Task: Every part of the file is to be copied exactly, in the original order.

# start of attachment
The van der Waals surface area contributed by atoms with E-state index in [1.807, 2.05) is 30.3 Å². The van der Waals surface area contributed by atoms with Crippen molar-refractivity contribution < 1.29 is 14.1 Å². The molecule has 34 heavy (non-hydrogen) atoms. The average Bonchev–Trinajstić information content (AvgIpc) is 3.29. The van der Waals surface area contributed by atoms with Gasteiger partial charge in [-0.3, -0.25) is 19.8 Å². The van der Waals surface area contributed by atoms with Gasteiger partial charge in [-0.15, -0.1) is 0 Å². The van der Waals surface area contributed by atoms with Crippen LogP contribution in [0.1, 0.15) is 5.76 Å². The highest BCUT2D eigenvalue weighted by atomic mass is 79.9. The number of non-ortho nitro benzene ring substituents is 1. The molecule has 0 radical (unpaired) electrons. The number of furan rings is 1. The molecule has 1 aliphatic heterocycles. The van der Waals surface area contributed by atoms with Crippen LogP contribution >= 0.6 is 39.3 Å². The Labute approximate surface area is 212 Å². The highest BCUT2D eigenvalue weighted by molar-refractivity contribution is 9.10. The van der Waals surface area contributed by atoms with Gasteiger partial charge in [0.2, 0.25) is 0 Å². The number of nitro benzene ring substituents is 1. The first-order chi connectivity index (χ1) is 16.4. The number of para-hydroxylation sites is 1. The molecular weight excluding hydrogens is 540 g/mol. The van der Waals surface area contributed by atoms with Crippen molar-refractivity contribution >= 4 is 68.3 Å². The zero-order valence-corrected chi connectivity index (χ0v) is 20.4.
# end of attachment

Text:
The van der Waals surface area contributed by atoms with E-state index in [1.807, 2.05) is 30.3 Å². The van der Waals surface area contributed by atoms with Crippen molar-refractivity contribution < 1.29 is 14.1 Å². The molecule has 34 heavy (non-hydrogen) atoms. The average Bonchev–Trinajstić information content (AvgIpc) is 3.29. The van der Waals surface area contributed by atoms with Gasteiger partial charge in [-0.3, -0.25) is 19.8 Å². The van der Waals surface area contributed by atoms with Gasteiger partial charge in [-0.15, -0.1) is 0 Å². The van der Waals surface area contributed by atoms with Crippen LogP contribution in [0.1, 0.15) is 5.76 Å². The highest BCUT2D eigenvalue weighted by atomic mass is 79.9. The number of non-ortho nitro benzene ring substituents is 1. The molecule has 0 radical (unpaired) electrons. The number of furan rings is 1. The molecule has 1 aliphatic heterocycles. The van der Waals surface area contributed by atoms with Crippen LogP contribution >= 0.6 is 39.3 Å². The Labute approximate surface area is 212 Å². The highest BCUT2D eigenvalue weighted by molar-refractivity contribution is 9.10. The van der Waals surface area contributed by atoms with Gasteiger partial charge in [0.2, 0.25) is 0 Å². The number of nitro benzene ring substituents is 1. The first-order chi connectivity index (χ1) is 16.4. The number of para-hydroxylation sites is 1. The molecular weight excluding hydrogens is 540 g/mol. The van der Waals surface area contributed by atoms with Crippen molar-refractivity contribution >= 4 is 68.3 Å². The zero-order valence-corrected chi connectivity index (χ0v) is 20.4.